Kor 17 1333 YS
I know I have not written for some time, my love. I have been focussing on speeding towards you, so I don’t miss you while you are at the festival. It has been a lonely few weeks, for I have not seen any sign of my companions. I am sure that they are in the lamp, which seems to weigh heavier in my pack with each passing day.
Inky and I travel mostly by night. We encounter less trouble that way. During the day, I had traveled alone, Inky off wherever it is that he goes when he is not here with me. After the third round of “you shouldn’t be traveling alone, little missy,” and “here let me help you into my wagon, for goodness sake,” I decided it was best simply to avoid people altogether. Nobody travels the highways at night, and though incredibly lonely without my companions, it was safer in the long run. Inky is the perfect steed for traveling on at night, because though I can’t see as well as he, his vision at night is perfect and make great time. We avoid towns, except when I need to provision, and even then, I slip in and back out again with few the wiser to my passage.
Crossing Aetrelia was quite uneventful, and the border crossing into Drusas was about as complicated as I had imagined. The Imperial guard were searching and heavily taxing anyone foolish enough to cross The Freedom at Aesis. I went to the Bellflower’s man I knew at the docks. His name is Relix Bounderball, a halfling smuggler. He was able to sneak me onto a fishing troller that deposited me across The Great Freedom River at a well-known landing. Of course I had to deal with the River Falcons, but at least I am somewhat known to them. I avoided using your name as a means of passage, but they seemed to already know well your reputation, and that I was at one time your “companion”. I had to giggle at that. I don’t think they realize the nature of our companionship, nor did I feel it necessary to enlighten them. In all, the city of Olispo has been kind to me, and I even stayed in “our room” at the Old Bones Inn. Mercury sends her best, as does Palator. Sad news, Old Marsden finally passed. He was seventy-nine, and a chill took him quietly in the night. Oh the stories he would tell. He always made me want to go back in time and be a part of the heroics. Well, when that stupid lamp granted my wish, I thought differently about the matter. But still, having a chance to make such a difference in those people’s lives…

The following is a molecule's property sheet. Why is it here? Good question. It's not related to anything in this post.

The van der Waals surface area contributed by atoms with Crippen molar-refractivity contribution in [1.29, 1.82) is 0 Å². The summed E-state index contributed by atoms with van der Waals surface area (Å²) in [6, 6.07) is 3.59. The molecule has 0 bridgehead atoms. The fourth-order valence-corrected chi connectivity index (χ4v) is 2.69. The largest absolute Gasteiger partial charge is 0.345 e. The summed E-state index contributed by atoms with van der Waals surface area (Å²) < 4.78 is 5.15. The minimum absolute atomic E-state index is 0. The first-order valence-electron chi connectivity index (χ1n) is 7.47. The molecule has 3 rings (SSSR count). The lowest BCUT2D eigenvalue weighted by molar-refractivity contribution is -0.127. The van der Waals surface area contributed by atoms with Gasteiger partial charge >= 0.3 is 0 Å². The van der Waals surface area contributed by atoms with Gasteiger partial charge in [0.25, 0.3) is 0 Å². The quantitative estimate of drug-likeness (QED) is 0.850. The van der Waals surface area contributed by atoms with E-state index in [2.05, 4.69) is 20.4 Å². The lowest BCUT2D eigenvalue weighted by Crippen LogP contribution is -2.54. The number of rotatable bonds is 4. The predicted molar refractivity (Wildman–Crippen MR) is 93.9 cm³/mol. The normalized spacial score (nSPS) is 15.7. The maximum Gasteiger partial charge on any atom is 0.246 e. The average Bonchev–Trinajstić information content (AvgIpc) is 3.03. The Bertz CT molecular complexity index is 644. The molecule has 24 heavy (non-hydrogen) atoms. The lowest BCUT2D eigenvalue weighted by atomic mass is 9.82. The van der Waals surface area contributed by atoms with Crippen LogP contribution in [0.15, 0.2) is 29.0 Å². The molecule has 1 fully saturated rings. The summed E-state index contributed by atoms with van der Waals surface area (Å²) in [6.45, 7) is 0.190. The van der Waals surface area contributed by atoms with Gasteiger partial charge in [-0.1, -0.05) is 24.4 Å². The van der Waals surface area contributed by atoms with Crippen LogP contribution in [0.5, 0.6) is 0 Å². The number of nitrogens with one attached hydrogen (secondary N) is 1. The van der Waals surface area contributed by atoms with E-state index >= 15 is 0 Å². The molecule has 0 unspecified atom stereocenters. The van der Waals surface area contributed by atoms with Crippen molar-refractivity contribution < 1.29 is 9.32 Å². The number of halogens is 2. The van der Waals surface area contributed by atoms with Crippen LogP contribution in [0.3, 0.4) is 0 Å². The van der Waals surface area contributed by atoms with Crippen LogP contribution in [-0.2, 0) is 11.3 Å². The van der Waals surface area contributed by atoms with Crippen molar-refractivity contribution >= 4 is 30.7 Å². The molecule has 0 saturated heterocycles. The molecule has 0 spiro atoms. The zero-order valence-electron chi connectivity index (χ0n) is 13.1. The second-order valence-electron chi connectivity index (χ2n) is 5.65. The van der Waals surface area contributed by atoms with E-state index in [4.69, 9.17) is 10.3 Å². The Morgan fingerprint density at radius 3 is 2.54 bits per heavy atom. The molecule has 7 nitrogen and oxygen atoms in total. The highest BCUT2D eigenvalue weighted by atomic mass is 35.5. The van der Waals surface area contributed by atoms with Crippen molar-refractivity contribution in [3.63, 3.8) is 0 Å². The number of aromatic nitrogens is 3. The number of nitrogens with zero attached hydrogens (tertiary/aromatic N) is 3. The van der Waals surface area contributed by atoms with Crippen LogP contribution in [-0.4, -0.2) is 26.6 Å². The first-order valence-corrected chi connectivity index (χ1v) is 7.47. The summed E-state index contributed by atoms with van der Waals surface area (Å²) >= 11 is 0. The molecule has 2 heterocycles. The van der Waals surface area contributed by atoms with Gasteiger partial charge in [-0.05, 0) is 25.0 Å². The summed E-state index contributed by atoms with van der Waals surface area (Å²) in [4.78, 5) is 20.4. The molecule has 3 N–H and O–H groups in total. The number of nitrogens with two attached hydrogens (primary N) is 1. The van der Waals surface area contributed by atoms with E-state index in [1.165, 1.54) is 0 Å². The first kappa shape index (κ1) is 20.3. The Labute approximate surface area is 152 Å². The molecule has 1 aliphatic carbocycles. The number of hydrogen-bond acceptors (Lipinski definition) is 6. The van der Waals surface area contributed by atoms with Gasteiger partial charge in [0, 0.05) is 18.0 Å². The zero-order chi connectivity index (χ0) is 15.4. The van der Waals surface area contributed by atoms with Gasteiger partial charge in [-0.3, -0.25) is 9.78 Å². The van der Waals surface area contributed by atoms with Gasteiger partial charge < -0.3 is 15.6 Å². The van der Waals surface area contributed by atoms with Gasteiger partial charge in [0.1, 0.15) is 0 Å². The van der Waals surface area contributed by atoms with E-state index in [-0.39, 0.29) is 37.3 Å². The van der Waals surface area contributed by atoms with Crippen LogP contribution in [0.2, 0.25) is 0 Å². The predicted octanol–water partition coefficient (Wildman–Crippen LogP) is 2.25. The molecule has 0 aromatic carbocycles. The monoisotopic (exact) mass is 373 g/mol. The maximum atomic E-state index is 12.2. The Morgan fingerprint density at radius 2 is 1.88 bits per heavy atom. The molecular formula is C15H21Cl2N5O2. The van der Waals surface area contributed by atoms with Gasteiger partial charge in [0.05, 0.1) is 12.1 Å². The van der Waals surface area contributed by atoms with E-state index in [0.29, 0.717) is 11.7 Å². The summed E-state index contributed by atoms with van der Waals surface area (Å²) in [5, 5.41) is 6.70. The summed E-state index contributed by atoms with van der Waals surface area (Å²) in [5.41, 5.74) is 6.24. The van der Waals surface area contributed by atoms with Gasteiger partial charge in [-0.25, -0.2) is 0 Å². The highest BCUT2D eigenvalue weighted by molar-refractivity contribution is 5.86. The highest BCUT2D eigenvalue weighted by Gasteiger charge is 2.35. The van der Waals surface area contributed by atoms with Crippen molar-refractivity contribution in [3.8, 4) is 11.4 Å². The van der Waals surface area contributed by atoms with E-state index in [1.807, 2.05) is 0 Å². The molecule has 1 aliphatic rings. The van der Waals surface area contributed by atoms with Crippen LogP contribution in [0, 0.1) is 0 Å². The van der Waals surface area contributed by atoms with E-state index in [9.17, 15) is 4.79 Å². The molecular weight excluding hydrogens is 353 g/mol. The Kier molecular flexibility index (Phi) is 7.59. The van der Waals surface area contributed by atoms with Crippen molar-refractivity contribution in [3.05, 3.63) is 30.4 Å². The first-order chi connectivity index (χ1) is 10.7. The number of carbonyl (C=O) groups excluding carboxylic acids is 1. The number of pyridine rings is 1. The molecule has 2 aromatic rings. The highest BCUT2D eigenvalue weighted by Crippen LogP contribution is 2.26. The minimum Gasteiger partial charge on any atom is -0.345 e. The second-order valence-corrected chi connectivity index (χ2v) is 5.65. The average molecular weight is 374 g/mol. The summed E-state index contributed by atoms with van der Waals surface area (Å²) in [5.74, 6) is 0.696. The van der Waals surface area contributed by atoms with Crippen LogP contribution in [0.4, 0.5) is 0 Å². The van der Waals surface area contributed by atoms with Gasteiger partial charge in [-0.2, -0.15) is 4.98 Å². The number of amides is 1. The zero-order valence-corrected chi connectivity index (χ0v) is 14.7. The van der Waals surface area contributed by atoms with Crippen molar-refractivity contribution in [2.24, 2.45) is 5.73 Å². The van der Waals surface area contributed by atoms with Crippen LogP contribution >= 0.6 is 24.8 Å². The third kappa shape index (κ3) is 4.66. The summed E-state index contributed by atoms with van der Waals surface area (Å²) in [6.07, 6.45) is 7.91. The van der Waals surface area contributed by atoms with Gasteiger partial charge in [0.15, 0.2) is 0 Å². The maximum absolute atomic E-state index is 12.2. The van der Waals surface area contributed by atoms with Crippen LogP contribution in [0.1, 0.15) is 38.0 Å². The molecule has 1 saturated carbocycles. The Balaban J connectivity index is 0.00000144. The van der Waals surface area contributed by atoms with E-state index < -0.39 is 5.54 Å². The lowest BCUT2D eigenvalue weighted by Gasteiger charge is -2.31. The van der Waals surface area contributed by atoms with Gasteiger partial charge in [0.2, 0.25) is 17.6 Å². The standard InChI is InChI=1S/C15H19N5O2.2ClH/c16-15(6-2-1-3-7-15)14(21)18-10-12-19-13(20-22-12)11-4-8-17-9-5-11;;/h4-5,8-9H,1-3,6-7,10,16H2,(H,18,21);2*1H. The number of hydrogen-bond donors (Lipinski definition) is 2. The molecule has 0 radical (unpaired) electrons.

Well, my love. I have been yawning and yawning. I need to get my rest. I shall continue to write, but hopefully next time, I can simply hand you the letters myself, or even better, tell you all about my journeys first hand.
I love you, and am counting the moments until we see each other again. It should take less than two weeks to trek up the Cartenden Highway, so who knows – I may arrive even before this letter. Ahh, I forgot. I received another of your letters today. It was an early one and had been returned as undeliverable. Silly messengers.